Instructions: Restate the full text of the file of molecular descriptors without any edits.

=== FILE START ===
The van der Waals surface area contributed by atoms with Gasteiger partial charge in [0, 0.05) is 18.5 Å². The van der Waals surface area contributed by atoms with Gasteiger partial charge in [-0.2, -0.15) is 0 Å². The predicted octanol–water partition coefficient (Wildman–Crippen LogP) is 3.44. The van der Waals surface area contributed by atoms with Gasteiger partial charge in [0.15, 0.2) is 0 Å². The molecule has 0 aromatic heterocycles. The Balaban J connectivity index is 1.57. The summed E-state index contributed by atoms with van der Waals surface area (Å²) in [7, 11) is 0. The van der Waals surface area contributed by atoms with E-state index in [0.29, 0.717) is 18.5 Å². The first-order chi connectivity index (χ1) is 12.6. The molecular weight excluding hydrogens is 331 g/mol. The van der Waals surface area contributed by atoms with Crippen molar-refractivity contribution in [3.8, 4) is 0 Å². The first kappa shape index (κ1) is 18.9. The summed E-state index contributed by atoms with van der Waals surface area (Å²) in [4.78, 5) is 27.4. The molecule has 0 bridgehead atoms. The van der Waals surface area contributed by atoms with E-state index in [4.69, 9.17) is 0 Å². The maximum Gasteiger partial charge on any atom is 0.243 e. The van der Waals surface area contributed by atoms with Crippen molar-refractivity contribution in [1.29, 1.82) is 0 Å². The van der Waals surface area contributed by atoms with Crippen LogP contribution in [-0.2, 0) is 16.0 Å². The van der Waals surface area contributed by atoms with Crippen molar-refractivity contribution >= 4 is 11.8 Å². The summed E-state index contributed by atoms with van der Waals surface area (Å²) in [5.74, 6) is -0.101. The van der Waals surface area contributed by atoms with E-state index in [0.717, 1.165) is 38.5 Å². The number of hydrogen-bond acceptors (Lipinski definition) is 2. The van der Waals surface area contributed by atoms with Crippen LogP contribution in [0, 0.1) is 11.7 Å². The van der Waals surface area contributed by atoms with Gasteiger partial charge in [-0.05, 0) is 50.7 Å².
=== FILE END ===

The van der Waals surface area contributed by atoms with Gasteiger partial charge in [0, 0.05) is 18.5 Å². The van der Waals surface area contributed by atoms with Gasteiger partial charge in [-0.2, -0.15) is 0 Å². The predicted octanol–water partition coefficient (Wildman–Crippen LogP) is 3.44. The van der Waals surface area contributed by atoms with Gasteiger partial charge in [0.15, 0.2) is 0 Å². The molecule has 0 aromatic heterocycles. The Balaban J connectivity index is 1.57. The summed E-state index contributed by atoms with van der Waals surface area (Å²) in [7, 11) is 0. The van der Waals surface area contributed by atoms with E-state index in [0.29, 0.717) is 18.5 Å². The first-order chi connectivity index (χ1) is 12.6. The molecular weight excluding hydrogens is 331 g/mol. The van der Waals surface area contributed by atoms with Crippen molar-refractivity contribution in [3.8, 4) is 0 Å². The first kappa shape index (κ1) is 18.9. The summed E-state index contributed by atoms with van der Waals surface area (Å²) in [4.78, 5) is 27.4. The molecule has 0 bridgehead atoms. The van der Waals surface area contributed by atoms with E-state index in [4.69, 9.17) is 0 Å². The maximum Gasteiger partial charge on any atom is 0.243 e. The van der Waals surface area contributed by atoms with Crippen molar-refractivity contribution in [1.29, 1.82) is 0 Å². The van der Waals surface area contributed by atoms with Crippen LogP contribution in [-0.2, 0) is 16.0 Å². The van der Waals surface area contributed by atoms with Crippen molar-refractivity contribution >= 4 is 11.8 Å². The summed E-state index contributed by atoms with van der Waals surface area (Å²) in [5.74, 6) is -0.101. The van der Waals surface area contributed by atoms with E-state index in [0.717, 1.165) is 38.5 Å². The number of hydrogen-bond acceptors (Lipinski definition) is 2. The van der Waals surface area contributed by atoms with Crippen LogP contribution in [0, 0.1) is 11.7 Å². The van der Waals surface area contributed by atoms with Gasteiger partial charge in [-0.05, 0) is 50.7 Å².